Hugh Muir reflects on the Paul Elliott affair. Is the N-word acceptable when it’s used by black people? And can anyone object if Quentin Tarantino splatters it all over the script of “Django Unchained”?
Is the charge that Elliott was being racist? That’s arguable. “I cannot accept that it is racist to use it between two friends and business colleagues in a private text, when both are black, from almost identical ethnic and social backgrounds, and there has been no allegation of racism,” said his long-time friend and co-worker Piara Powar. There’s a logic to that. But it’s the sort of nuance that cuts no ice with the wider public. Elliott’s a good guy and I hope he rebuilds what he had. But if the yen of the British public is for zero tolerance of racial epithets used in anger, that’s no bad thing is it?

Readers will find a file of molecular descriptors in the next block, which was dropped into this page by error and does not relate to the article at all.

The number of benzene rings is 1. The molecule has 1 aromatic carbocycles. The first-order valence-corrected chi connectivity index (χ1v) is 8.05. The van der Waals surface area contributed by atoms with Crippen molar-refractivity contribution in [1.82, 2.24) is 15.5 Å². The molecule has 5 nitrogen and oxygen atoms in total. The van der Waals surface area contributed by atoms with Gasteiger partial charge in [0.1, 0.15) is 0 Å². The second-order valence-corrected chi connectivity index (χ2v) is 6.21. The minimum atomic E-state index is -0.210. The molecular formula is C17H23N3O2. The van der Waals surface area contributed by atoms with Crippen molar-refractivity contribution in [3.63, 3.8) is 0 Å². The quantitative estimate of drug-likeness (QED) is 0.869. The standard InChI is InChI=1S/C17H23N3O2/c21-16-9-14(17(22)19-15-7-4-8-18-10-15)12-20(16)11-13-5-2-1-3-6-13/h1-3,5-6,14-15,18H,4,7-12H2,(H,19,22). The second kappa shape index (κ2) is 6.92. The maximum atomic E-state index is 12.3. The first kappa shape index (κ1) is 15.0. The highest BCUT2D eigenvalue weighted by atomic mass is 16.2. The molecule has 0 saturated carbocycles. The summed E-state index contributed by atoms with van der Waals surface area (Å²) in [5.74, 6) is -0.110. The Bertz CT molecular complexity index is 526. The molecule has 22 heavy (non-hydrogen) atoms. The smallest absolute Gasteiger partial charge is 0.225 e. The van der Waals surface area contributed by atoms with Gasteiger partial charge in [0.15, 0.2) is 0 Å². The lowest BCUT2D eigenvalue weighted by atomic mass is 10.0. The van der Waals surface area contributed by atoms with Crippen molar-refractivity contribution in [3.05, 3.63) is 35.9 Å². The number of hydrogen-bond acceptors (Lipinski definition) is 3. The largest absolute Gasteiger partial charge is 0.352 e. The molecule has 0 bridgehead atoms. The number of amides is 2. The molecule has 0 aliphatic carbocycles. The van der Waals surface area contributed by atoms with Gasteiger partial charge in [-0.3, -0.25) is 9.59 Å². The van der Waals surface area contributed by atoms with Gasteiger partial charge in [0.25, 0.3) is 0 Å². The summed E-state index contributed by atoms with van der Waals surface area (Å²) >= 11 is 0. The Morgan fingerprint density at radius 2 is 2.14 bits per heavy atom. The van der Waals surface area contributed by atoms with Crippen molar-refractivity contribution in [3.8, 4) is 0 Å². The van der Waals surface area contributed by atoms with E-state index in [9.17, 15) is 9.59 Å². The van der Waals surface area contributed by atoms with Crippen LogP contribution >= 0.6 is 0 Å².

I remember seeing Elliott play for Luton at Goodison Park thirty years ago. He was superb, an unflappable defender who had a touch of Bobby Moore about him. Seeing their own players coming off second-best, the Everton fans hurled every vile insult they could think of. Every time he touched the ball it would start all over again. I was sitting right in the middle of them, but I don’t think they noticed me.